26 August 2014

Sea Ice Volume and Age: Sensitivity to physical parameterizations and thickness resolution in the CICE sea ice model


As the complexity of sea ice models escalates with the inclusion of ever more detailed processes, the need for more and better sea ice measurements from the field and laboratory compounds. The addition of a new data type, sea ice age, combined with a detailed comparison of fundamental processes sheds light on physical and model sensitivities to more complex processes and their controlling parameters. Thermodynamic processes can have opposing effects on ice age and volume; for instance, growth of new ice increases the volume while decreasing the age of the pack. Therefore, age data provides additional information useful for differentiating among process parameterization effects and sensitivities to other model parameters. This study investigates the effect of a new anisotropic rheology and variable drag parameterization on Arctic sea ice volume and age simulations, along with the effects of several pre-existing model options and resolution of the ice thickness distribution.  By increasing shear stress between floes, the anisotropic rheology slows the ice motion, producing a thicker, older ice pack. The inclusion of variable drag coefficients, which depend on modeled roughness elements such as deformed ice and melt pond edges, leads to thinner ice and a more realistic simulation of sea ice age.  Several feedback processes act to enhance differences among the runs.  Resolution of thicker ice types is crucial for proper modeling of sea ice volume, because the volume of ice in the thicker ice categories determines the total ice volume.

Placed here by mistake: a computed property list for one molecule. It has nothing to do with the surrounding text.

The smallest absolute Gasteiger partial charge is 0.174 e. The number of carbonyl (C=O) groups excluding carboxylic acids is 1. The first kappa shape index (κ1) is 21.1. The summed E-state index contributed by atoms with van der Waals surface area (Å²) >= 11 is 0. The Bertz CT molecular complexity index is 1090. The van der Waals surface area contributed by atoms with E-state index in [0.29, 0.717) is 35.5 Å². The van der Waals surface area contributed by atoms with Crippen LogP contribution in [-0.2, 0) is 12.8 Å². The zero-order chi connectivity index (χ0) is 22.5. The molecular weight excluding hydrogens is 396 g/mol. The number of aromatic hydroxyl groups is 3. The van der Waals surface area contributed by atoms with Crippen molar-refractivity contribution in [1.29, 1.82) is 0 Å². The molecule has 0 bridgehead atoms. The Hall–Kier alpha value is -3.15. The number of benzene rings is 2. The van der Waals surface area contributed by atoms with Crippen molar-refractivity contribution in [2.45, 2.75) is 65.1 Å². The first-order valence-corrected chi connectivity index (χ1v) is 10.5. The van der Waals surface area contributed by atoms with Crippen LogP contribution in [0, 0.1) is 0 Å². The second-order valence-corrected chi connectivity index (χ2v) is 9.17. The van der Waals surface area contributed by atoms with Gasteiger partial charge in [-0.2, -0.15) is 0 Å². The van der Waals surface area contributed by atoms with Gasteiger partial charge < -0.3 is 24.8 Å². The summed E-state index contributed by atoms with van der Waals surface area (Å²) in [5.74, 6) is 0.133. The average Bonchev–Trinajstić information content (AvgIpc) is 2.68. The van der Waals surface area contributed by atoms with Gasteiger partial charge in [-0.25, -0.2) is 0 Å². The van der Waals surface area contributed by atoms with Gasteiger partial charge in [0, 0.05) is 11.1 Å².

This work was performed within the Climate, Ocean and Sea Ice Modeling (COSIM) program at Los Alamos National Laboratory, as a contribution to the Sea Ice Prediction Network with funding from the Regional and Global Climate Modeling Program of the U. S. Department of Energy, Office of Science, Biological and Environmental Research Division. Los Alamos National Laboratory is operated by the National Nuclear Security Administration of the U.S. Department of Energy under Contract No. DE-AC52-06NA25396.